Outdated novels that include topics such as adultery and the pressure of society, can be used to help high school students learn important morals, including how to overcome prejudice, and the mistake in using stereotypes to judge a person's character. All of these morals and issues can be easily related to a high school students everyday life, thus allowing the students to make a personal connection. These are only a select amount of morals that can be taught through outdated books. Books such as The Scarlet Letter have used their hard to swallow topics and their "outdated" issues such as adultery to help reach out to a relatable audience. The importance of including these novels in high school curriculums is to help expose the students
It is safe to assume that every human being has had to endure certain plights in their lifetime, some resulting easier to move on from than others; however, it’s how one manages to address these difficult situations that defines whether one survives and continues living plentifully, or withers in their own misery. In The Scarlet Letter, by Nathaniel Hawthorne, Roger Chillingworth arrives to the young North American colony of Boston to find his wife, Hester Prynne, on trial for adultery, carrying the progeny of her sin, Pearl, in her arms. Shortly after the trial, he sets out to annihilate Pearl’s father, Arthur Dimmesdale, which transforms him into something he himself had never believed to become. Roger Chillingworth is initially perceived as a respected, wise and penitent physician; however, as he seeks revenge against Dimmesdale, he solely dedicates himself to see the young magistrate suffer for his sin and loses his humane characteristics, leading him to feel empty and with lack of purpose after Dimmesdale’s death, which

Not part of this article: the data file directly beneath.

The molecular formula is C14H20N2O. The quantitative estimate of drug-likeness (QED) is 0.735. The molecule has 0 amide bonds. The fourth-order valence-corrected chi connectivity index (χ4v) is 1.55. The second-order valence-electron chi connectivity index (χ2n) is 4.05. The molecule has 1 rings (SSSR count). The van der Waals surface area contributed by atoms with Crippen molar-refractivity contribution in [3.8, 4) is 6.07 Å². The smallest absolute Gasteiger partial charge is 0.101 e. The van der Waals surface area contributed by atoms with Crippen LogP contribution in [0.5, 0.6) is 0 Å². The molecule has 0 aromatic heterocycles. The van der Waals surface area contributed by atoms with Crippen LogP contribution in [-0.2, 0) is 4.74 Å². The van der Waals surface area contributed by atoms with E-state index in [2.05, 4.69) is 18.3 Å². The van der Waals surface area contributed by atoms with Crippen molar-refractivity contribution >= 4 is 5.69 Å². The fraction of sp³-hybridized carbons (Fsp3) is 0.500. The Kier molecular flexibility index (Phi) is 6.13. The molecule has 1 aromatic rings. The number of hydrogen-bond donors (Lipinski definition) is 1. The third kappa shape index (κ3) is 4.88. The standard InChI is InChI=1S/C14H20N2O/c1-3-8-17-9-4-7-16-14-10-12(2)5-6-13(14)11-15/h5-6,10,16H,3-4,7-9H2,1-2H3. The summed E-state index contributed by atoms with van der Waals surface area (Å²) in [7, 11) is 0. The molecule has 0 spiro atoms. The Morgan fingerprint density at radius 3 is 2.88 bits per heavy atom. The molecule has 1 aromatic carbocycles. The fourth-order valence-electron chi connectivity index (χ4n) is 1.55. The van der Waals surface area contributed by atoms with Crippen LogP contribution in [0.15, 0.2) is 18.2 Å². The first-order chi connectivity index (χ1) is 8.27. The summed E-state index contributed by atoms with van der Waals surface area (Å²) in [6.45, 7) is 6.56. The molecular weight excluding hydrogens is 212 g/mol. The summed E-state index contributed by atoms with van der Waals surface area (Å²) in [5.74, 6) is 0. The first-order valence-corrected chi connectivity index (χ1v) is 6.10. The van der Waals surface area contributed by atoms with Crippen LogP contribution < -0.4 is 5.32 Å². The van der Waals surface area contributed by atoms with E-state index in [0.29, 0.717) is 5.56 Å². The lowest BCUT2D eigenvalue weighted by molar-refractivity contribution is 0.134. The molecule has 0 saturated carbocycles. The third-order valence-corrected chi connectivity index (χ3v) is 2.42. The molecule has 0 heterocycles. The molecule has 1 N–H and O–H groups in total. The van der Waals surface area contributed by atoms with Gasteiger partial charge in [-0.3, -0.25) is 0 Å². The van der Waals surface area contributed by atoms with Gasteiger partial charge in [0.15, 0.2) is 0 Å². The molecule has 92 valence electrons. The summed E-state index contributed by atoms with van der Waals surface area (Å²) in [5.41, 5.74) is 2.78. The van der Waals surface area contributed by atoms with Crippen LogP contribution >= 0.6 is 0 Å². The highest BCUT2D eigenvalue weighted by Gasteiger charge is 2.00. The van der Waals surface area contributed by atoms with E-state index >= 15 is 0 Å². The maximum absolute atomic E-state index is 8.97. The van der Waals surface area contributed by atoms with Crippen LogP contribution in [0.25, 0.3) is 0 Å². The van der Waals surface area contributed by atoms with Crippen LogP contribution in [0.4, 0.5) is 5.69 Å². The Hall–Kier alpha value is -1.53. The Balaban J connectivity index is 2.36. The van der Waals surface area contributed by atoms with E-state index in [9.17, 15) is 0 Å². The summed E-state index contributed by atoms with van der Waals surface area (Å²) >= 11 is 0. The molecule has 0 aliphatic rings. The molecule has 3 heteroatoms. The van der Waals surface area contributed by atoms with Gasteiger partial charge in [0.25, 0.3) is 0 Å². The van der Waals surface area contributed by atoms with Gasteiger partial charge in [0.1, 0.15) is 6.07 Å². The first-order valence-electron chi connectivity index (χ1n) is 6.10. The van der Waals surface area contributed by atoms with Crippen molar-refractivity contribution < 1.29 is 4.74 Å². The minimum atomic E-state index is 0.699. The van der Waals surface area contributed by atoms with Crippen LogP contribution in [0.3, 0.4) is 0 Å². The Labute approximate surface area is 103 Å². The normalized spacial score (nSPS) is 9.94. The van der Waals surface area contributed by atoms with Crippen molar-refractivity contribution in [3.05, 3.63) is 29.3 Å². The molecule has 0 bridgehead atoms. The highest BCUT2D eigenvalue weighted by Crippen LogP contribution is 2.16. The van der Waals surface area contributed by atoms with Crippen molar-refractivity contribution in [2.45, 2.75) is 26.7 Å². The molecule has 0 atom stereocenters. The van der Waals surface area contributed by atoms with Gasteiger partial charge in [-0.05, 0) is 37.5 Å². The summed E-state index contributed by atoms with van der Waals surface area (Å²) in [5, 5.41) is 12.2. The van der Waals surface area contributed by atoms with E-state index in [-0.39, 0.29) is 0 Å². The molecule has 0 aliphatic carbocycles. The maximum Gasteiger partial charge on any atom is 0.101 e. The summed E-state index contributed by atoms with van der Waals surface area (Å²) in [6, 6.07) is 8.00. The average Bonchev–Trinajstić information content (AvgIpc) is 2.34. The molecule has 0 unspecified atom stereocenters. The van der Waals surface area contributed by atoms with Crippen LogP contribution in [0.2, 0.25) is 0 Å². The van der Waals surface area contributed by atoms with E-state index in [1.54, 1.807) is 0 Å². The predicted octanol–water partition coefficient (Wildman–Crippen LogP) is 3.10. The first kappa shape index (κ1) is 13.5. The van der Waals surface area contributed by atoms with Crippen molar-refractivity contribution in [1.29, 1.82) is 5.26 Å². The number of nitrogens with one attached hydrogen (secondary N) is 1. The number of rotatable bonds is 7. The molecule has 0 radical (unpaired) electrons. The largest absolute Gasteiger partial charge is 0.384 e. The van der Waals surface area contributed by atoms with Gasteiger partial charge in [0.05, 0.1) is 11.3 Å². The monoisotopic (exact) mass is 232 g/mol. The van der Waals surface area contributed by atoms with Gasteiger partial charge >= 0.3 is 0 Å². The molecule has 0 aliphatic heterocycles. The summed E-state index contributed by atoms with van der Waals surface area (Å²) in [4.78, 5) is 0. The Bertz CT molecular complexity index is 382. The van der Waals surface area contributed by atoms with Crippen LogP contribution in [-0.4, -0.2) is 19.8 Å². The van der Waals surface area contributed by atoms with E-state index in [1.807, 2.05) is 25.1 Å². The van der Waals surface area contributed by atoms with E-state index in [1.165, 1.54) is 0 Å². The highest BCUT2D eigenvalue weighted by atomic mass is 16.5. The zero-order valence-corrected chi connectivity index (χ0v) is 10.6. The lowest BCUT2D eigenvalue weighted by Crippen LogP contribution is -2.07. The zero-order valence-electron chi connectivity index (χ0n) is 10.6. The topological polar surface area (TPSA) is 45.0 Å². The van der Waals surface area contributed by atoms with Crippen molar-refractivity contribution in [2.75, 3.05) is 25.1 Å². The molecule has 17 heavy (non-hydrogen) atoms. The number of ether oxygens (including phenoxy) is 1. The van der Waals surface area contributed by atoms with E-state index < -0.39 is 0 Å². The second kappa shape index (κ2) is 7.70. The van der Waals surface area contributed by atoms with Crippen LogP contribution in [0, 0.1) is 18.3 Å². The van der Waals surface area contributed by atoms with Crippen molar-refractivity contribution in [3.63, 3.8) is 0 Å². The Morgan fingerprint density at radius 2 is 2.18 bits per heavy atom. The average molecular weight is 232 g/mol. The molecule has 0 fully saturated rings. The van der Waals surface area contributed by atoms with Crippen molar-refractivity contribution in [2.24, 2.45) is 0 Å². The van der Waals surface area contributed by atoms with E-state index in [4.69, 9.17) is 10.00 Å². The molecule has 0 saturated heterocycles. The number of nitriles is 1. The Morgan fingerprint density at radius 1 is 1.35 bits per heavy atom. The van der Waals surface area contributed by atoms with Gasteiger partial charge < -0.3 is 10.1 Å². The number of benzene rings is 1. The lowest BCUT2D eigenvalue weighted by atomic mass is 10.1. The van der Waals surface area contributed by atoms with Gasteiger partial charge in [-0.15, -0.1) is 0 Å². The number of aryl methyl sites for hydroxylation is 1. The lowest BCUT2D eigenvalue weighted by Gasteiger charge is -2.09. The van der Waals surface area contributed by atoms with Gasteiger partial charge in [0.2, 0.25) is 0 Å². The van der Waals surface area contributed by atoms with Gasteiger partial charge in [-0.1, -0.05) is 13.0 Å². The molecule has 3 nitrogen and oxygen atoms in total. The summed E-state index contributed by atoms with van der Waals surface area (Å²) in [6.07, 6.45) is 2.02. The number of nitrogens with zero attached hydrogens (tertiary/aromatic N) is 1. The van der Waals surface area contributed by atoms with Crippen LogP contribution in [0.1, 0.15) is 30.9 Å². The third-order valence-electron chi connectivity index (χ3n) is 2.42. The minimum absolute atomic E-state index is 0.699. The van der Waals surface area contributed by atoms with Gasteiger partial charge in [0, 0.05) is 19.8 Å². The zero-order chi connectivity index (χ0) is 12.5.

"Easy A" is a movie that is loosely based on Hawthorne's novel, "The Scarlet Letter". In this movie, Olive can be compared in a way to Hester Prynne. Although they both have different roles in their society and being in different time periods. They always have one thing in common, the similarity is that they both wear a red "A" on their clothing. In the Scarlet Letter and Easy A, they both have many differences but one constant similarity.
The novels The Great Gatsby, by F. Scott Fitzgerald, and The Scarlet Letter, by Nathaniel Hawthorne, both contain strong female characters. Hester Prynne and Daisy Buchanan both portray strong female characters in their stories, but they deal with it in different ways. Hester Prynne displays a sense of strength and graciousness when dealing with her scarlet letter, but Daisy Buchanan, when faced with the choice of love or material, chooses the money of her husband Tom. Hester Prynne clearly embodies the strongest female character in any novel read this year. From the first chapter she appears in, when she steps outside a prison with an illegitimate child, while her peers, an intolerable brood of Puritan people look on in disgust judging her for her actions.